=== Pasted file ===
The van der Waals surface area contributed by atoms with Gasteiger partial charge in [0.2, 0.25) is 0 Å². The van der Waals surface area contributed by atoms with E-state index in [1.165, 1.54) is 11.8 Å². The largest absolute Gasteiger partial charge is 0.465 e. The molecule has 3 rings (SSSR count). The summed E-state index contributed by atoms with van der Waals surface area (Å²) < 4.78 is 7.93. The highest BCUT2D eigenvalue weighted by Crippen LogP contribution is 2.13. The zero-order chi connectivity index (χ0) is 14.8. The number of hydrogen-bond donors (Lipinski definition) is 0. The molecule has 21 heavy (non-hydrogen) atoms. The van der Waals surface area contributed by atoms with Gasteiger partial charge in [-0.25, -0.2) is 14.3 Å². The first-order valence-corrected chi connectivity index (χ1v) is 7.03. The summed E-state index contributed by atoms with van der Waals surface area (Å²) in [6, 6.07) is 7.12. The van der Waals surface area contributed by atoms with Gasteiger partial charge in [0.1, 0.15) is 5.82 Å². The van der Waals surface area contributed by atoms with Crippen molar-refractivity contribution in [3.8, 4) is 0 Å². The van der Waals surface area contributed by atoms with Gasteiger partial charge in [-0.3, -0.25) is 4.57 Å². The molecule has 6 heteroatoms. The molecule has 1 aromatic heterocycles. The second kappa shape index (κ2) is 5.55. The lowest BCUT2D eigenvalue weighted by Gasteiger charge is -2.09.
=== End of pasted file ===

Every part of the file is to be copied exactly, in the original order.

The van der Waals surface area contributed by atoms with Gasteiger partial charge in [0.2, 0.25) is 0 Å². The van der Waals surface area contributed by atoms with E-state index in [1.165, 1.54) is 11.8 Å². The largest absolute Gasteiger partial charge is 0.465 e. The molecule has 3 rings (SSSR count). The summed E-state index contributed by atoms with van der Waals surface area (Å²) < 4.78 is 7.93. The highest BCUT2D eigenvalue weighted by Crippen LogP contribution is 2.13. The zero-order chi connectivity index (χ0) is 14.8. The number of hydrogen-bond donors (Lipinski definition) is 0. The molecule has 21 heavy (non-hydrogen) atoms. The van der Waals surface area contributed by atoms with Gasteiger partial charge in [-0.25, -0.2) is 14.3 Å². The first-order valence-corrected chi connectivity index (χ1v) is 7.03. The summed E-state index contributed by atoms with van der Waals surface area (Å²) in [6, 6.07) is 7.12. The van der Waals surface area contributed by atoms with Gasteiger partial charge in [0.1, 0.15) is 5.82 Å². The van der Waals surface area contributed by atoms with Crippen molar-refractivity contribution in [3.8, 4) is 0 Å². The van der Waals surface area contributed by atoms with Gasteiger partial charge in [-0.3, -0.25) is 4.57 Å². The molecule has 6 heteroatoms. The molecule has 1 aromatic heterocycles. The second kappa shape index (κ2) is 5.55. The lowest BCUT2D eigenvalue weighted by Gasteiger charge is -2.09.